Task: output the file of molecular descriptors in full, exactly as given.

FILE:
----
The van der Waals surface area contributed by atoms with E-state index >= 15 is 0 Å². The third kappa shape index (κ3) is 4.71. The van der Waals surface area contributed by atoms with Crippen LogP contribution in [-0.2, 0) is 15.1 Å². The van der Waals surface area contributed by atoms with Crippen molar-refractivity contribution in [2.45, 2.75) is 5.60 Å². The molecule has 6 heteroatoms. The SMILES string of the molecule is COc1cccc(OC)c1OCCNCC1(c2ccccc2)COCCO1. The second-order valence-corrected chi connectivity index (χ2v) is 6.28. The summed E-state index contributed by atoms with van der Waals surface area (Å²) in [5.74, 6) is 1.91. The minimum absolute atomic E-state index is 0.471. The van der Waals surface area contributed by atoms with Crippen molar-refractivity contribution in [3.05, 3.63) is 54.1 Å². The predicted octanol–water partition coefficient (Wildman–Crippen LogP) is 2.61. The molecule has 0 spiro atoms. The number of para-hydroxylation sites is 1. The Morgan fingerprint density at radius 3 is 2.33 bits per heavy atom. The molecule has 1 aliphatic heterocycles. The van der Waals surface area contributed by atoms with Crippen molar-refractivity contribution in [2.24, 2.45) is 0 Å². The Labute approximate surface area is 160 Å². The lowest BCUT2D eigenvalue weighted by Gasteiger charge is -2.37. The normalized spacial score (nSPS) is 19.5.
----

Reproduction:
The van der Waals surface area contributed by atoms with E-state index >= 15 is 0 Å². The third kappa shape index (κ3) is 4.71. The van der Waals surface area contributed by atoms with Crippen LogP contribution in [-0.2, 0) is 15.1 Å². The van der Waals surface area contributed by atoms with Crippen molar-refractivity contribution in [2.45, 2.75) is 5.60 Å². The molecule has 6 heteroatoms. The SMILES string of the molecule is COc1cccc(OC)c1OCCNCC1(c2ccccc2)COCCO1. The second-order valence-corrected chi connectivity index (χ2v) is 6.28. The summed E-state index contributed by atoms with van der Waals surface area (Å²) in [5.74, 6) is 1.91. The minimum absolute atomic E-state index is 0.471. The van der Waals surface area contributed by atoms with Crippen molar-refractivity contribution in [3.05, 3.63) is 54.1 Å². The predicted octanol–water partition coefficient (Wildman–Crippen LogP) is 2.61. The molecule has 0 spiro atoms. The number of para-hydroxylation sites is 1. The Morgan fingerprint density at radius 3 is 2.33 bits per heavy atom. The molecule has 1 aliphatic heterocycles. The van der Waals surface area contributed by atoms with Crippen molar-refractivity contribution in [2.24, 2.45) is 0 Å². The Labute approximate surface area is 160 Å². The lowest BCUT2D eigenvalue weighted by Gasteiger charge is -2.37. The normalized spacial score (nSPS) is 19.5.